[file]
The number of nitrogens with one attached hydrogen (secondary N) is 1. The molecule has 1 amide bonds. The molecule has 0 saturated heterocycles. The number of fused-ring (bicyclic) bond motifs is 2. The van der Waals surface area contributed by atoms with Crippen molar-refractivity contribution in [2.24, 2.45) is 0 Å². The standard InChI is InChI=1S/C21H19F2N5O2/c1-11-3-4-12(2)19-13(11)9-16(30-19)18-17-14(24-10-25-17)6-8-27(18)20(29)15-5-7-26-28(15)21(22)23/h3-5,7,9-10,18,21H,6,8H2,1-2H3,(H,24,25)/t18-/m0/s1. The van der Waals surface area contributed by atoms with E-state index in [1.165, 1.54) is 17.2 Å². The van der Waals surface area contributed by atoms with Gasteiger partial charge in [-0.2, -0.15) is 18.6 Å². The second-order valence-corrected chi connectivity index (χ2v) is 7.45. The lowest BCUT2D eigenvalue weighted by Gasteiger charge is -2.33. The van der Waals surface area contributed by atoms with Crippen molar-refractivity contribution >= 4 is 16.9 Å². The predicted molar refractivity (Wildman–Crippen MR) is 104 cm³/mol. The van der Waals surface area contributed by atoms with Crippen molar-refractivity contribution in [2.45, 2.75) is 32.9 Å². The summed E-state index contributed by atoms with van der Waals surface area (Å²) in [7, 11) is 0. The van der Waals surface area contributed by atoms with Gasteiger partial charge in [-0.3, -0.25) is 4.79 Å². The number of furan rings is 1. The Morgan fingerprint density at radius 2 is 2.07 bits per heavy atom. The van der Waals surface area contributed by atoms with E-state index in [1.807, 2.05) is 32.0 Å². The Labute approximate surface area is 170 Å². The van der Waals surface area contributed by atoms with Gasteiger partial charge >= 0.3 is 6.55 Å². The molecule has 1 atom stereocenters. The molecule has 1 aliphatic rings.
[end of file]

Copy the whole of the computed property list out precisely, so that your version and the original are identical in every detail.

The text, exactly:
The number of nitrogens with one attached hydrogen (secondary N) is 1. The molecule has 1 amide bonds. The molecule has 0 saturated heterocycles. The number of fused-ring (bicyclic) bond motifs is 2. The van der Waals surface area contributed by atoms with Crippen molar-refractivity contribution in [2.24, 2.45) is 0 Å². The standard InChI is InChI=1S/C21H19F2N5O2/c1-11-3-4-12(2)19-13(11)9-16(30-19)18-17-14(24-10-25-17)6-8-27(18)20(29)15-5-7-26-28(15)21(22)23/h3-5,7,9-10,18,21H,6,8H2,1-2H3,(H,24,25)/t18-/m0/s1. The van der Waals surface area contributed by atoms with E-state index in [1.165, 1.54) is 17.2 Å². The van der Waals surface area contributed by atoms with Gasteiger partial charge in [-0.2, -0.15) is 18.6 Å². The second-order valence-corrected chi connectivity index (χ2v) is 7.45. The lowest BCUT2D eigenvalue weighted by Gasteiger charge is -2.33. The van der Waals surface area contributed by atoms with Crippen molar-refractivity contribution >= 4 is 16.9 Å². The predicted molar refractivity (Wildman–Crippen MR) is 104 cm³/mol. The van der Waals surface area contributed by atoms with Crippen molar-refractivity contribution in [2.45, 2.75) is 32.9 Å². The summed E-state index contributed by atoms with van der Waals surface area (Å²) in [7, 11) is 0. The van der Waals surface area contributed by atoms with Gasteiger partial charge in [-0.3, -0.25) is 4.79 Å². The number of furan rings is 1. The Morgan fingerprint density at radius 2 is 2.07 bits per heavy atom. The van der Waals surface area contributed by atoms with E-state index in [1.807, 2.05) is 32.0 Å². The Labute approximate surface area is 170 Å². The van der Waals surface area contributed by atoms with Gasteiger partial charge >= 0.3 is 6.55 Å². The molecule has 1 atom stereocenters. The molecule has 1 aliphatic rings.